Subjectivity in Language and in Discourse deals with the linguistic encoding and discursive construction of subjectivity across languages and registers. The aim of this book is to complement the highly specialized, parallel and often separate research strands on the phenomenon of subjectivity with a volume that gives a forum to diverse theoretical vantage points and methodological approaches, presenting research results in one place which otherwise would most likely be found in substantially different publications and would have to be collected from many different sources. Taken together, the chapters in this volume reflect the rich diversity in contemporary research on the phenomenon of subjectivity. They cover numerous languages, colloquial, academic and professional registers, spoken and written discourse, diverse communities of practice, speaker and interaction types, native and non-native language use, and Lingua Franca communication. The studies investigate both already well explored languages and registers (e.g. American English, academic writing, conversation) and with respect to subjectivity, less studied languages (Greek, Italian, Persian, French, Russian, Swedish, Danish, German, Australian English) as well as many different communicative settings and contexts, ranging from conference talk, promotional business writing, academic advising, disease counselling to internet posting, translation, and university classroom and research interview talk. Some contributions focus on individual linguistic devices, such as pronouns, intensifiers, comment clauses, modal verbs, adjectives and adverbs, and their capacity of introducing the speaker's subjective perspective in discourse and interactional sequence; others examine the role of larger functional categories, such as hedging and metadiscourse, or interactional sequencing.
Subjectivity in Language and Discourse
Edited by Gunther Kaltenböck, Wiltrud Mihatsch and Stefan Schneider
Hedging is an essential part of everyday communication. It is a discourse strategy which is used to reduce commitment to the force or truth of an utterance to achieve an appropriate pragmatic effect. This title provides an overview of research on the topic by bringing together studies from a ...
Edited by Dagmar Barth-Weingarten, Nicole Dehé and Anne Wichmann
Demonstrates the synergies that can result from interdisciplinary collaboration. This book examines prosodic cues to referential and discourse/textual meaning. It covers the role played by prosody in the negotiation of speaker change in conversational interaction.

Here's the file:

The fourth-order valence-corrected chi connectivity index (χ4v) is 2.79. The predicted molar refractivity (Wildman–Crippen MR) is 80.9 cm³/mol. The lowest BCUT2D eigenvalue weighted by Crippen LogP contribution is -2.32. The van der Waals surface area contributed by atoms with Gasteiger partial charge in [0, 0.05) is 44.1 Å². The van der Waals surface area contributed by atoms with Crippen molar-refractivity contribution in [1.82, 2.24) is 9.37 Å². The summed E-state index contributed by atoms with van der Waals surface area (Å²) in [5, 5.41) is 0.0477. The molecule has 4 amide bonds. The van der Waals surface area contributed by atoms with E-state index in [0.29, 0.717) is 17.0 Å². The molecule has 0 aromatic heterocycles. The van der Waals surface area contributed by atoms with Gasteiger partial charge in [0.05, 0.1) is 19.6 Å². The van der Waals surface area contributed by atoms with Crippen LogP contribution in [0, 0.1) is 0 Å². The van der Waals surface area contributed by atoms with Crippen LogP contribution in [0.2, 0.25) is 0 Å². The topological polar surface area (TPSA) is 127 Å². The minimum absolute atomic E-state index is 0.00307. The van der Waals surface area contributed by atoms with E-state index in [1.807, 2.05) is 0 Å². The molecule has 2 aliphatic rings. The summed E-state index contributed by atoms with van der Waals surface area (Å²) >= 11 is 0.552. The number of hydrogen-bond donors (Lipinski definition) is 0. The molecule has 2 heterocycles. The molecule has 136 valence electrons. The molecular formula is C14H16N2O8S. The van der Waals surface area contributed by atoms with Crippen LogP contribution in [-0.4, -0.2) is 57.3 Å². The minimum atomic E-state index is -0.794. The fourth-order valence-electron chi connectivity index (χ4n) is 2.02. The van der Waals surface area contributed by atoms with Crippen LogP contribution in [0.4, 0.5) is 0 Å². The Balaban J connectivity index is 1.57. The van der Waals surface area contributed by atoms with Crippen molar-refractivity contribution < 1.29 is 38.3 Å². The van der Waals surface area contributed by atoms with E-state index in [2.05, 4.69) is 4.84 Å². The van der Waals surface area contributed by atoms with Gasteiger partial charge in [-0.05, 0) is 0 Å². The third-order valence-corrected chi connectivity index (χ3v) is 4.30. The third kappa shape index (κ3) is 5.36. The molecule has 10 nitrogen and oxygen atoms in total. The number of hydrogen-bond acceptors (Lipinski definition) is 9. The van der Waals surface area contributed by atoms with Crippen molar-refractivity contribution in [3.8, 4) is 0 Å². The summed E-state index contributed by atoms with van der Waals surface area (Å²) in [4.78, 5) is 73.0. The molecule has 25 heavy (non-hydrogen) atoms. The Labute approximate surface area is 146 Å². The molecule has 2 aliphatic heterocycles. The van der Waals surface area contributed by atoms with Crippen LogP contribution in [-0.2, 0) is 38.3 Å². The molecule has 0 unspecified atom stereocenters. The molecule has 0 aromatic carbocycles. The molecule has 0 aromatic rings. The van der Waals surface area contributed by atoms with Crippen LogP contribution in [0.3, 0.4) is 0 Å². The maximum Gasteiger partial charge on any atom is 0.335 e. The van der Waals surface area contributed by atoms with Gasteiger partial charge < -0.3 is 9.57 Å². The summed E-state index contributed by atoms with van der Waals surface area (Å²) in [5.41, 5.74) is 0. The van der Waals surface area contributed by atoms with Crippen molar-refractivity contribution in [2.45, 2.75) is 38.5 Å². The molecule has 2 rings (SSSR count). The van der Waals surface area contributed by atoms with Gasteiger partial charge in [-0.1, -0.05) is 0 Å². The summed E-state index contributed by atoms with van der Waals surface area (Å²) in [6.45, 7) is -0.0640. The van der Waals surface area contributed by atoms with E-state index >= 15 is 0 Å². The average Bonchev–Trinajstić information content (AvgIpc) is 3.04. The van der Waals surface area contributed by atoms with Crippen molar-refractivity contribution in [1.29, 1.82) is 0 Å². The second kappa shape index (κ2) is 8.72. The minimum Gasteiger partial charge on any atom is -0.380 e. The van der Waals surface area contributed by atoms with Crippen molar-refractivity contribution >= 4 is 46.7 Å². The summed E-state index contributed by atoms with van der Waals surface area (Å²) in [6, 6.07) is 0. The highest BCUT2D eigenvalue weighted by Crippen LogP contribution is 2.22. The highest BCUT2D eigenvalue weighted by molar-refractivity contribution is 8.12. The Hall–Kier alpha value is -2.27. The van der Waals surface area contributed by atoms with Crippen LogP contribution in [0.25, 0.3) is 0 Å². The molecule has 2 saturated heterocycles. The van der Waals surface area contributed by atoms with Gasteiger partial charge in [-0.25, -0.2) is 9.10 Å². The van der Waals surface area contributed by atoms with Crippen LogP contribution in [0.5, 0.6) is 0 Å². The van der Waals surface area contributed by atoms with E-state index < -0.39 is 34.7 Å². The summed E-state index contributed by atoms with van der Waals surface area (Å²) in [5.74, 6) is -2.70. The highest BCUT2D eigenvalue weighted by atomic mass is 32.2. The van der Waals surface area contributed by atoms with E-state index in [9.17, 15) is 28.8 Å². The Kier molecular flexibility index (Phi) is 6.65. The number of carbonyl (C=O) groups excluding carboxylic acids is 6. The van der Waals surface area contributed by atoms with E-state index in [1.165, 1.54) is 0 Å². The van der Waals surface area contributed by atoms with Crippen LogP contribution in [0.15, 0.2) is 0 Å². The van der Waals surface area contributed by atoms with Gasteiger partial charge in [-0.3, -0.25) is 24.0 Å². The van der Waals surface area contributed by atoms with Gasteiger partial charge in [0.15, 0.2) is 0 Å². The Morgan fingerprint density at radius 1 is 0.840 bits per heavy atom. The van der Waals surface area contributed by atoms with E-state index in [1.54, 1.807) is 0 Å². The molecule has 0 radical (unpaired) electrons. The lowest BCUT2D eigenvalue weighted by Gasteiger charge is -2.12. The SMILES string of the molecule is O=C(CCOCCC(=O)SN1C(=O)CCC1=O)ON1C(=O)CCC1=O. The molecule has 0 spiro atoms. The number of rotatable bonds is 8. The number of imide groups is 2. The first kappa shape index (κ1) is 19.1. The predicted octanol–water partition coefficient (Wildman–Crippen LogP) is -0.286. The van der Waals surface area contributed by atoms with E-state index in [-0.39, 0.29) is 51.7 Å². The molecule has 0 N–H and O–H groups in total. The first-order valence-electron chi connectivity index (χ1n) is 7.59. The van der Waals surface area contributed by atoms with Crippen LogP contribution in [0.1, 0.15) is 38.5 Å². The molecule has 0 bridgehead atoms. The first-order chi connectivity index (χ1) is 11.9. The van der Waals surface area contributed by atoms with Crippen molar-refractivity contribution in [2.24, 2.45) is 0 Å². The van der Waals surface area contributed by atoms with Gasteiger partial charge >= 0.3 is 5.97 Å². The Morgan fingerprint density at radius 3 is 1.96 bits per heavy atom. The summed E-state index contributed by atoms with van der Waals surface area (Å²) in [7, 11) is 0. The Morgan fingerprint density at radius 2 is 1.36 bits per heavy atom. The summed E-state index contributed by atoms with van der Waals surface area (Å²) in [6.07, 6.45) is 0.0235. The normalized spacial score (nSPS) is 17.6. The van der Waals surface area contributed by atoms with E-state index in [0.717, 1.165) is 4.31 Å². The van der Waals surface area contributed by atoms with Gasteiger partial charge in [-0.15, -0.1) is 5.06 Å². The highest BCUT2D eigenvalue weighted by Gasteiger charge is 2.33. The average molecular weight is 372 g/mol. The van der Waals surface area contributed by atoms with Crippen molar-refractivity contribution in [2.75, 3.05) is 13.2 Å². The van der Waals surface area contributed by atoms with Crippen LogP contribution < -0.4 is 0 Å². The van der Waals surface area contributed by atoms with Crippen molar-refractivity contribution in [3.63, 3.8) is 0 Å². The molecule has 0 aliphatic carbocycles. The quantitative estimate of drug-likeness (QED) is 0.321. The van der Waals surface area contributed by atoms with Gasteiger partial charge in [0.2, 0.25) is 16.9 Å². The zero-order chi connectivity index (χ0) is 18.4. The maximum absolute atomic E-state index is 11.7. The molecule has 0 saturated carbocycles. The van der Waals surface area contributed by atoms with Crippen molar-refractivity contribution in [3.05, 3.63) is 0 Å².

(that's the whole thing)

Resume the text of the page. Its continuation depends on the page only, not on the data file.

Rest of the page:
Edited by Maj-Britt Mosegaard Hansen and Jacqueline Visconti
Focuses on semantic and pragmatic change, its causes and mechanisms. This work gathers the papers that offer studies of language-specific cases of meaning change in particular notional domains. It includes case-studies covering central semantic domains such as concession, evidentiality, ...
Edited by Bruce Fraser and Ken Turner
Professor Jacob Mey is one of the most respected, enterprising, industrious, scholarly and, avuncular members of the many linguistics communities in which he has worked. This collection includes invited papers that honours Professor Mey on the occasion of his eightieth birthday.
Edited by Corinne Rossari, Claudia Ricci and Adriana Spiridon
Deals with pragmatic factors involved in the evolution of grammatical or lexical forms or in the emergence of complex syntactic structures in various languages (Dutch, French, Italian, Portuguese, Romanian, Serbian and Spanish).
Presents an integrated pragmatic approach to communication, which aims at integrating pragmatic views with insights from different research fields into an extended framework where psychological aspects of communication in context also can be taken into account.
Edited by Anita Fetzer and Kerstin Fischer
The multifaceted and heterogeneous category of common ground is central to theories of pragmatics, sociolinguistics, discourse and context. This book reviews the approaches to common ground from the perspective of lexical markers. Organized into two parts, it discusses the relationship between ...
Edited by Karin Aijmer and Anne-Marie Simon-Vandenbergen
Presents an examination of the methods and theories for studying pragmatic markers cross-linguistically. This work also explores the comparison of pragmatic markers across languages in order to offer important insights into the similarities and differences between languages.
Edited by Kerstin Fischer
Discourse particles fulfil many different functions; they contribute to text structuring, dialogue management, turn-taking, and politeness. This reference presents a spectrum of approaches to discourse particles/markers in their richness and variability, whilst ensuring that the differences and ...
No additional information